I have often wondered whether there was a connection between the non-Brahmanical religious movements in India at the time of the Buddha, and pre-agricultural communities. Could they represent a link to the native people before the Aryan immigrations and the agricultural culture they brought with them?
In particular I have wondered about this when we read descriptions of some ascetic practices. I will quote from MA 18 as an example, and I will highlight what I find interesting. I will give the quote in full but interrupt it occasionally:
Sīha, there are renunciants and brahmins, who go naked and unclothed, who use their hands as clothes [to cover their private parts], or use leaves as clothes, or use beads as clothes; who will not use a pot to get water, or will not use a ladle to get water;
Being naked or using leaves as clothes or not using pots or ladles, all seem rather normal for hunter gatherers I would say. Of course some may use pots, but there might be no need.
who will not eat food [obtained by others] by robbery with blade and cudgel; who will not eat food obtained by deception, or by personally approaching [a donor], or by sending a faithful follower [to get it], or [when called thus:] “Come, venerable sir!”, or “Very well, venerable sir!”, or “Stay, venerable sir!”
Different topic but this seems very odd to me to say it’s “lowly action, leading to suffering” etc. to refuse stolen goods. This and some other items below seem to rather contradict Buddhist ethics.
Or [there are those] who, when two are eating together, will not eat with them; or who will not eat food from a house where there is a pregnant woman, or from a house where there is a pet dog; or who will not take food from a house where ﬂies are buzzing around excrement; or who do not eat ﬁsh, do not eat meat, do not drink alcohol, do not drink water [considered as] evil, or do not drink at all but train in the practice of not drinking; or who eat one mouthful and are content with one mouthful, or eat two mouthfuls, or three, four . . . or at most seven mouthfuls and are content with seven mouthfuls.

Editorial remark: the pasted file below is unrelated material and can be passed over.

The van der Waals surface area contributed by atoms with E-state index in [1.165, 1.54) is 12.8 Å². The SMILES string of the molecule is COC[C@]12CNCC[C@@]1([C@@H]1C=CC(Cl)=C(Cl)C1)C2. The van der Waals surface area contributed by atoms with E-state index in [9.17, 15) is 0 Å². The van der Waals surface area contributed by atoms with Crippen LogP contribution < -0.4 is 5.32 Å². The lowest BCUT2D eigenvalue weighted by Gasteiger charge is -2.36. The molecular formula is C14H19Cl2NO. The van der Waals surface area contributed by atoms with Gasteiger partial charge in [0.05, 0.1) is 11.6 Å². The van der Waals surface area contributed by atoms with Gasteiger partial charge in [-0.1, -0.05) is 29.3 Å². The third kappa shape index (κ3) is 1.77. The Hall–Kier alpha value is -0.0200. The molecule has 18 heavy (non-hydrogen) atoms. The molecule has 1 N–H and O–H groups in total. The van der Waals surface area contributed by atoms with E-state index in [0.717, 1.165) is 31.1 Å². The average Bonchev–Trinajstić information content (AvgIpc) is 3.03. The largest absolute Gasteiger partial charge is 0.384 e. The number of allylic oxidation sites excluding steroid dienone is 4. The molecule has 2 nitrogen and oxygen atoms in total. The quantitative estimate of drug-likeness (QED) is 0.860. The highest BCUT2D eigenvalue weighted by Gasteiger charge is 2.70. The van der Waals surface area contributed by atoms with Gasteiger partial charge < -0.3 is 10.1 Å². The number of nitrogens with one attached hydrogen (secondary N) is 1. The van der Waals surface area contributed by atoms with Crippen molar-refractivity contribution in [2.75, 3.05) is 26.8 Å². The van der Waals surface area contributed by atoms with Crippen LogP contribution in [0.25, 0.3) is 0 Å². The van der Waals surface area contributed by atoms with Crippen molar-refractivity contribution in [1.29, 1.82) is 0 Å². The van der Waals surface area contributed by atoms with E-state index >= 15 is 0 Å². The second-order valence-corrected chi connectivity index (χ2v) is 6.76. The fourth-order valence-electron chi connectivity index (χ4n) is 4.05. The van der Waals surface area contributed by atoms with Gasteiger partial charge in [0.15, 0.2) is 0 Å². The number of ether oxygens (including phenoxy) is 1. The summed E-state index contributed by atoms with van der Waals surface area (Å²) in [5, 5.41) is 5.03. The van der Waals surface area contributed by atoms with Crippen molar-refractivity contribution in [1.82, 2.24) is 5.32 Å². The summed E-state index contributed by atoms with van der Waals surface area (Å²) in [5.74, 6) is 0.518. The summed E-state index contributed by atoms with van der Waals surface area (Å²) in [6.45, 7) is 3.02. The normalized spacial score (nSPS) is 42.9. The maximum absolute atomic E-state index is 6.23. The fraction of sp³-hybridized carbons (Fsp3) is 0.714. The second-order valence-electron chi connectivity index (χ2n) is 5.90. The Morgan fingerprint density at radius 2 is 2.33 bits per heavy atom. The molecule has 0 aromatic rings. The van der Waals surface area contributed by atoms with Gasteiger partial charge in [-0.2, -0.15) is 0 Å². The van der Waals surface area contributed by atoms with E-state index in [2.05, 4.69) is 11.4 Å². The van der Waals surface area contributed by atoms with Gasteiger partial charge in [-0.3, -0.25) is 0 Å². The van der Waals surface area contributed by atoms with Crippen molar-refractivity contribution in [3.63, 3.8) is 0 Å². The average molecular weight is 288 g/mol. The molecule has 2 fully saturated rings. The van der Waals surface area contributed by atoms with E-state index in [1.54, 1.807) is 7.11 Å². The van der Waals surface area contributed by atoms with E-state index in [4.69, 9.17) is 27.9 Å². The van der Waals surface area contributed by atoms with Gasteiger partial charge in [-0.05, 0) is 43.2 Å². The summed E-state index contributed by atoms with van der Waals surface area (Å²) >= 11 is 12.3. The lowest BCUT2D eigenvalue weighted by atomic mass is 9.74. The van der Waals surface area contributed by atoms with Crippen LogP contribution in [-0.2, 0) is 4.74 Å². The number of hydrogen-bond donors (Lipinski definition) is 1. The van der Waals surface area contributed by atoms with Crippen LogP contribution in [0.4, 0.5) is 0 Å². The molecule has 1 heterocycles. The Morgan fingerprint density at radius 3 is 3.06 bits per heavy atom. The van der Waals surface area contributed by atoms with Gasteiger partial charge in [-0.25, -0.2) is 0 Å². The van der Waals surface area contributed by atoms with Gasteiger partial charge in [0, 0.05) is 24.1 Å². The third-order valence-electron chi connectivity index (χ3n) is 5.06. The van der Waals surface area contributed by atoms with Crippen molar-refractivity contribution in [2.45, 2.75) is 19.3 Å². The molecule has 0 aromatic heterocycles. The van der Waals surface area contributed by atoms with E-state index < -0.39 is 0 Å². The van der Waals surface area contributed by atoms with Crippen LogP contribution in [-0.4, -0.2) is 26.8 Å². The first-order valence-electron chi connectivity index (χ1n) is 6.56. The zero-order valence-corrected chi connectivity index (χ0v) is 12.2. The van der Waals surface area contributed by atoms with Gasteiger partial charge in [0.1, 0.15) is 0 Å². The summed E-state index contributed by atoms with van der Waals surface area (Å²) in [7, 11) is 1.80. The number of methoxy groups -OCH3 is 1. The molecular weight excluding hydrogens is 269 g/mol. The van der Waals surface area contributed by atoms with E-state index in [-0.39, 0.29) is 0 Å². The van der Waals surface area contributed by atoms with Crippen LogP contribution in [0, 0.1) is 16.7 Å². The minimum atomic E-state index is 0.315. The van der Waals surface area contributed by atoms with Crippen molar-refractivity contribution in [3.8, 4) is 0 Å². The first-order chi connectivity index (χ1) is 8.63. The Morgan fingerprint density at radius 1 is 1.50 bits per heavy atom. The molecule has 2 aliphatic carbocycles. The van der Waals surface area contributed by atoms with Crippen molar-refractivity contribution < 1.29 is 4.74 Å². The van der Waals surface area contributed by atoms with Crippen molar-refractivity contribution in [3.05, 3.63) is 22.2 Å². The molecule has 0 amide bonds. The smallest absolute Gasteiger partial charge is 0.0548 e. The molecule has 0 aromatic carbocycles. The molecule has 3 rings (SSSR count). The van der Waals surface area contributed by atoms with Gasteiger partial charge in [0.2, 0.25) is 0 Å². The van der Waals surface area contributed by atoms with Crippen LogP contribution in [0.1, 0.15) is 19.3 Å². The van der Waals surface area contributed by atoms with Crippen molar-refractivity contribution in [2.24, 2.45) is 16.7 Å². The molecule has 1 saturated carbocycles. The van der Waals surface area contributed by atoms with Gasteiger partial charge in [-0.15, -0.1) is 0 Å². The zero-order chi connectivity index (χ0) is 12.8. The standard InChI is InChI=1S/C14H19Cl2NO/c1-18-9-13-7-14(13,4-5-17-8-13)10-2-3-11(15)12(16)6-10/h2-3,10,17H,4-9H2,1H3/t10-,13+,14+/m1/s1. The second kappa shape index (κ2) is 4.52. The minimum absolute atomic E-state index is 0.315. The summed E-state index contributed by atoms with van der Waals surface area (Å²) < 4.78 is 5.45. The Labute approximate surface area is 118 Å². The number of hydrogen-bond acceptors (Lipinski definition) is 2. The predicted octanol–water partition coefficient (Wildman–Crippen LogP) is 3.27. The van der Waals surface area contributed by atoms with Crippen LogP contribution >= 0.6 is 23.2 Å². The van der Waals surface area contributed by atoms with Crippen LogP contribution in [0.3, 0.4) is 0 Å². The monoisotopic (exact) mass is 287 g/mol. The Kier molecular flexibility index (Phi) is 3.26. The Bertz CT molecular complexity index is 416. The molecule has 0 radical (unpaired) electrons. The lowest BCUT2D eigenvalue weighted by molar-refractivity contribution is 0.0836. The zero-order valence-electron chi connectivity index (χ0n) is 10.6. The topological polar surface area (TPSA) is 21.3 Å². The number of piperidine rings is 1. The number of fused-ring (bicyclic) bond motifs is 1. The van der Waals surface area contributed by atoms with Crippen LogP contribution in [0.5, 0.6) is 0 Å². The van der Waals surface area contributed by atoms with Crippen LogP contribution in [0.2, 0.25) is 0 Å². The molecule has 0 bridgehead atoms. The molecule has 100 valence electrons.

This part I’m not connecting with the OP topic, but refusing to drink alcohol, classed as “lowly action, leading to suffering” etc.? Very curious!
Or [there are those] who eat [only the alms] they obtain at a single [house] and are content with what they obtain at a single [house], or at two [houses], or three, four . . . or at most seven [houses] and are content with what they obtain at seven [houses]; or who have one meal a day and are content with one meal, or one meal in two days, or in three, four, ﬁve, six, or in seven days, or in a fortnight, or who have one meal in a month and are content with one meal [in a month].
Once again we have typical Buddhist monastic routine of eating only once per day, classed as bad! Also being content with food offered by 7 households, seems quite reasonable to me!
Or [there are those] who eat edible roots, or wild rice, or millet, or rice bran, or rice scum, or coarse food; who go to secluded places and live off [what they ﬁnd] in seclusion, or eat roots or eat fruits, or eat fallen fruits.
This again seems very much in line with hunter gatherers.
Or [there are those] who clothe themselves in patchwork robes,
Once again a surprise since that was standard Buddhist practice!
or in robes made of hair, or in robes made of coarse fabric, or in robes made of hair and coarse fabric; or who wear complete hides, or wear pierced hides, or wear complete pierced hides; who keep their hair disheveled, or keep their hair in braids, or keep their hair disheveled and in braids,
These all seem plausibly hunter gatherer practices.
or shave their hair, or shave their beard, or shave their hair and beard, or tear out their hair, or tear out their beard, or tear out their hair and beard.
Again seemingly standard Buddhist practice.
Or [there are those] who stand continuously, abstaining from sitting; or move about in a squatting position; or lie down on thorns, using a bed of thorns; or lie down on fruits, using a bed of fruits; or who worship water day and night, pouring it out with their hands; or who worship ﬁre, keeping it burning continuously.
Or [there are those] who worship the sun and moon, revering them as spirits of great might, and saluting them with palms together.
Plausibly hunter gatherer practices.
In these ways they experience untold suffering in the practice of self-mortiﬁcation. Sīha, there is such asceticism; I do not deny it.
But, Sīha, such asceticism is lowly action, leading to suffering, leading to distress, a practice of worldlings; it is not the noble path.